NESA Fall Training Institute. NESA’s weekend training institutes are a fantastic place to spend your professional learning time and money! The locations are typically in the Gulf region which allows for quick and easy access. The Fall Training Institute will take place at the American School of Dubai, UAE November 6 – 7, 2015. Tentative topics include: Digital Storytelling, Assessment, Teacher as Data Coach, Elementary Literacy and Effective Feedback, Common Core instruction practice – Secondary Math, Introduction to C3: Inquiry and Concept-Based Instructional Practice in Social Studies, Next Generation Science Standards. NESA’s Training Institute model is a cohort approach where participants choose one offering that will be their focus for the two-day experience.

Online

#AISQ8chat. Join us Tuesdays on Twitter for a slow chat when we discuss a wide variety of educational topics. These slow chats include #AISQ8 Twitter members as well as a wide variety of educators from various locations around the globe. How to participate details can be found here.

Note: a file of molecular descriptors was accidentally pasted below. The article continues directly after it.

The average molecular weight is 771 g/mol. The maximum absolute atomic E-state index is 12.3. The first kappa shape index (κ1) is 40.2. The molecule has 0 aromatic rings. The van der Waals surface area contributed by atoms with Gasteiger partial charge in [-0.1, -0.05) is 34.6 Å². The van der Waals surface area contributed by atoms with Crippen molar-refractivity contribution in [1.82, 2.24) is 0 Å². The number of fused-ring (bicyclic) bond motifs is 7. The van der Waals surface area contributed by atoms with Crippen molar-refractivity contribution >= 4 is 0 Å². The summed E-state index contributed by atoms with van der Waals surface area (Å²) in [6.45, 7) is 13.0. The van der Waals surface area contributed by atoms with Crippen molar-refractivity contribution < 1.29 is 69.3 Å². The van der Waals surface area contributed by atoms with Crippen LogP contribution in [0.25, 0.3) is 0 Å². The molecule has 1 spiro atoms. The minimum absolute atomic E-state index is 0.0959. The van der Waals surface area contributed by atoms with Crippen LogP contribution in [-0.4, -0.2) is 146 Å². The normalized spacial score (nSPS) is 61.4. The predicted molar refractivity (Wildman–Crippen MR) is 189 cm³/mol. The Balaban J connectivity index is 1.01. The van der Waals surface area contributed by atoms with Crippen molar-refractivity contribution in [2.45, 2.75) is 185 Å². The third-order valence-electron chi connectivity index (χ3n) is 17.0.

Atlas webinars. Learn more about what Atlas can do to impact instruction, to support CCSS implementation, or to inform unit development. Some webinars are also available in Arabic. Past webinar titles and access codes can be found here in the AIS Atlas system.

Coursera. Coursera is an education platform that partners with top universities and organizations worldwide, to offer courses online for anyone to take, for FREE.

Demystifying the New Math Standards. The mathematics standards are a tenuous subject for parents and a target for Common Core opponents. In this (pre-recorded) webinar we will highlight three specific areas in which the new standards facilitate and impel student learning. You’ll walk away with talking points that not only demystify the new standards, but turn the spotlight on the prize they hold for students.

#nesachat. You are invited to participate in the #nesachat Monday April 27. This week’s questions come from our NESA experts:

Question 1 from Tom Guskey: In looking at our standards, what do we want students to learn and what do we want them to be able to do with what they’ve learned?
Question 2 from Lee Ann Jung: Is it better that our levels of achievement capture everyone or that our highest level (which should be rigorous) is achievable by most?